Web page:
Usually a jam contains as much sugar as it contains fruit. The two parts are then cooked together.
In the European Union, there is the jam directive (Council Directive 79/693/EEC, 24 July 1979). It sets minimum standards for the amount of "fruit" in jam, but the definition of fruit was expanded. This was done to take several unusual kinds of jam made in the EU into account. For this purpose, "fruit" is considered to include fruits that are not usually treated as fruits, such as tomatoes; fruits that are not normally made into jams, such as melons and watermelons; and vegetables that are sometimes made into jams, such as: rhubarb (the edible part of the stalks), carrots, sweet potatoes, cucumbers, and pumpkins. This definition continues to apply in the new directive, Council Directive 2001/113/EC (20 December 2001).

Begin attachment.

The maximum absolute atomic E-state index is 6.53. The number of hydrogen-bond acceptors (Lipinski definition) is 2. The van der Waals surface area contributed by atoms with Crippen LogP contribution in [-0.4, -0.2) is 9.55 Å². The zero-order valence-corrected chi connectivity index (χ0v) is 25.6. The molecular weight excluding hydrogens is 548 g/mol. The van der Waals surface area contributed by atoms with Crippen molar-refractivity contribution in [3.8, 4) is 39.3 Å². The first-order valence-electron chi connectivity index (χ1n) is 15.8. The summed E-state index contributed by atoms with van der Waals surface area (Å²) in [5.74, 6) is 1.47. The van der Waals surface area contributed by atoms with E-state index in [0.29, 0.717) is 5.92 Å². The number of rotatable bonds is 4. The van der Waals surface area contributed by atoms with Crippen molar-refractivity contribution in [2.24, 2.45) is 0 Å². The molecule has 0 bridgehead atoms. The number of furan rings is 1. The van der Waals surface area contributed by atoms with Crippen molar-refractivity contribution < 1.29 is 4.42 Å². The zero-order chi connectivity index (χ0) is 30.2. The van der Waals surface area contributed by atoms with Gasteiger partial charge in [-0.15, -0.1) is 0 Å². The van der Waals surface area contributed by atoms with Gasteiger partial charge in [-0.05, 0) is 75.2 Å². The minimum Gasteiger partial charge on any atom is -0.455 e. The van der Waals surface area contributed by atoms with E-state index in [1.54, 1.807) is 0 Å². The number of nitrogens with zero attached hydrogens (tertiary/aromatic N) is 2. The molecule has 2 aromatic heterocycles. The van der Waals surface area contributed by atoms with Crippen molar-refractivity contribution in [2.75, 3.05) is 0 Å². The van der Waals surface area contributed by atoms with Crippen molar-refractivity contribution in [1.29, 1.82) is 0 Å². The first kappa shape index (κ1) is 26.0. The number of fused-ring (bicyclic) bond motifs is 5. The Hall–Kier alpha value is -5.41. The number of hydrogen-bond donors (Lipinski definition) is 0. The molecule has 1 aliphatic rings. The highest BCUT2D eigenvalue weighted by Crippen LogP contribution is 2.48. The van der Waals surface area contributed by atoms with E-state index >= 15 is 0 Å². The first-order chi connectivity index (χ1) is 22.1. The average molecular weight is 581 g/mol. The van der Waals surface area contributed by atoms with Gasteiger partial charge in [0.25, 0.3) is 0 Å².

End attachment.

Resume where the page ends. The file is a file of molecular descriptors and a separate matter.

Jelly is different from jam as it is made from mostly juice instead of fruit.
Fruit butters are made from slow cooking fruit to a smooth consistency.
Jam is an interesting condiment because its neither a solid or a liquid. It can contain chunks of fruit which are solids, but if let out of the fridge the juicy part becomes a liquid. Jam also changes shape to fit its container, like a liquid.